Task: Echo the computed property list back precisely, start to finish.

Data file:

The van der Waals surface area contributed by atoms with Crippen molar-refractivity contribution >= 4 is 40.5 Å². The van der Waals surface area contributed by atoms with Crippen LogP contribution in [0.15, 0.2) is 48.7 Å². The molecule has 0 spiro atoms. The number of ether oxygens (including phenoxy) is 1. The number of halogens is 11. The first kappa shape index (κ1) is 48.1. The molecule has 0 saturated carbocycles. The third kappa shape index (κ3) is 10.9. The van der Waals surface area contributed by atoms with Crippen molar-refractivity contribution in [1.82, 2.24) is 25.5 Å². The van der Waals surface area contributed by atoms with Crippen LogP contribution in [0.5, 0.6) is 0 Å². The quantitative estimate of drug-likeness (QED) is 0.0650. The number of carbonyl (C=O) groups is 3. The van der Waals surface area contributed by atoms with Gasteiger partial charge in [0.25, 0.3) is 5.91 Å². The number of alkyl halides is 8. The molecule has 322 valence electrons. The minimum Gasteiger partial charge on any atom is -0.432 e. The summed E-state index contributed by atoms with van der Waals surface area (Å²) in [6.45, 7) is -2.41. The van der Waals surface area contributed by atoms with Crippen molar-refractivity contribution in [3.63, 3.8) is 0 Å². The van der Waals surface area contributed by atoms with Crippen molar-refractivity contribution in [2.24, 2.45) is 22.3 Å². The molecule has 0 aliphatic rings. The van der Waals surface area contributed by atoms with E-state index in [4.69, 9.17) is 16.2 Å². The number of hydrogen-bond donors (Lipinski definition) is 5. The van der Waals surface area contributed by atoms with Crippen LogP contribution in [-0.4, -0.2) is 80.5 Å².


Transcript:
The van der Waals surface area contributed by atoms with Crippen molar-refractivity contribution >= 4 is 40.5 Å². The van der Waals surface area contributed by atoms with Crippen LogP contribution in [0.15, 0.2) is 48.7 Å². The molecule has 0 spiro atoms. The number of ether oxygens (including phenoxy) is 1. The number of halogens is 11. The first kappa shape index (κ1) is 48.1. The molecule has 0 saturated carbocycles. The third kappa shape index (κ3) is 10.9. The van der Waals surface area contributed by atoms with Crippen molar-refractivity contribution in [1.82, 2.24) is 25.5 Å². The van der Waals surface area contributed by atoms with Crippen LogP contribution in [0.5, 0.6) is 0 Å². The quantitative estimate of drug-likeness (QED) is 0.0650. The number of carbonyl (C=O) groups is 3. The van der Waals surface area contributed by atoms with Gasteiger partial charge in [0.25, 0.3) is 5.91 Å². The number of alkyl halides is 8. The molecule has 322 valence electrons. The minimum Gasteiger partial charge on any atom is -0.432 e. The summed E-state index contributed by atoms with van der Waals surface area (Å²) in [6.45, 7) is -2.41. The van der Waals surface area contributed by atoms with Crippen molar-refractivity contribution in [3.63, 3.8) is 0 Å². The van der Waals surface area contributed by atoms with Crippen molar-refractivity contribution in [2.24, 2.45) is 22.3 Å². The molecule has 0 aliphatic rings. The van der Waals surface area contributed by atoms with E-state index in [4.69, 9.17) is 16.2 Å². The number of hydrogen-bond donors (Lipinski definition) is 5. The van der Waals surface area contributed by atoms with Crippen LogP contribution in [-0.4, -0.2) is 80.5 Å².